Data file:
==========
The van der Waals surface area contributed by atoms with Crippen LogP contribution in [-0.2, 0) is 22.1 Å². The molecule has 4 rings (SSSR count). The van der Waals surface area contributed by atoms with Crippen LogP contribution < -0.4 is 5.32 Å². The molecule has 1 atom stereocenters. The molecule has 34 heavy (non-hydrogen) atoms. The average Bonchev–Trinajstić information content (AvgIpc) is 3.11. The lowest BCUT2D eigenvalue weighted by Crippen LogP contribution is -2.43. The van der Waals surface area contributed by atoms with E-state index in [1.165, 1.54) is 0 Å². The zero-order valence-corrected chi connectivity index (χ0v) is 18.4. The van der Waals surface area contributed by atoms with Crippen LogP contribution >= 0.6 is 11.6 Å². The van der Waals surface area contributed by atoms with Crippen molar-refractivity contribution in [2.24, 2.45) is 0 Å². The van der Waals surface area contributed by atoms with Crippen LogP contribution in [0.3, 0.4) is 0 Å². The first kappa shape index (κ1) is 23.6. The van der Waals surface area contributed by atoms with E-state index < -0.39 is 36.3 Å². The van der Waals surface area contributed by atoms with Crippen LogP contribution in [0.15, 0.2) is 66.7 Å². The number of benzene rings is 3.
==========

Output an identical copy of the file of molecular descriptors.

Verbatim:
The van der Waals surface area contributed by atoms with Crippen LogP contribution in [-0.2, 0) is 22.1 Å². The molecule has 4 rings (SSSR count). The van der Waals surface area contributed by atoms with Crippen LogP contribution < -0.4 is 5.32 Å². The molecule has 1 atom stereocenters. The molecule has 34 heavy (non-hydrogen) atoms. The average Bonchev–Trinajstić information content (AvgIpc) is 3.11. The lowest BCUT2D eigenvalue weighted by Crippen LogP contribution is -2.43. The van der Waals surface area contributed by atoms with E-state index in [1.165, 1.54) is 0 Å². The zero-order valence-corrected chi connectivity index (χ0v) is 18.4. The van der Waals surface area contributed by atoms with Crippen LogP contribution >= 0.6 is 11.6 Å². The van der Waals surface area contributed by atoms with Crippen molar-refractivity contribution in [2.24, 2.45) is 0 Å². The van der Waals surface area contributed by atoms with Crippen LogP contribution in [0.3, 0.4) is 0 Å². The first kappa shape index (κ1) is 23.6. The van der Waals surface area contributed by atoms with E-state index < -0.39 is 36.3 Å². The van der Waals surface area contributed by atoms with Crippen LogP contribution in [0.15, 0.2) is 66.7 Å². The number of benzene rings is 3.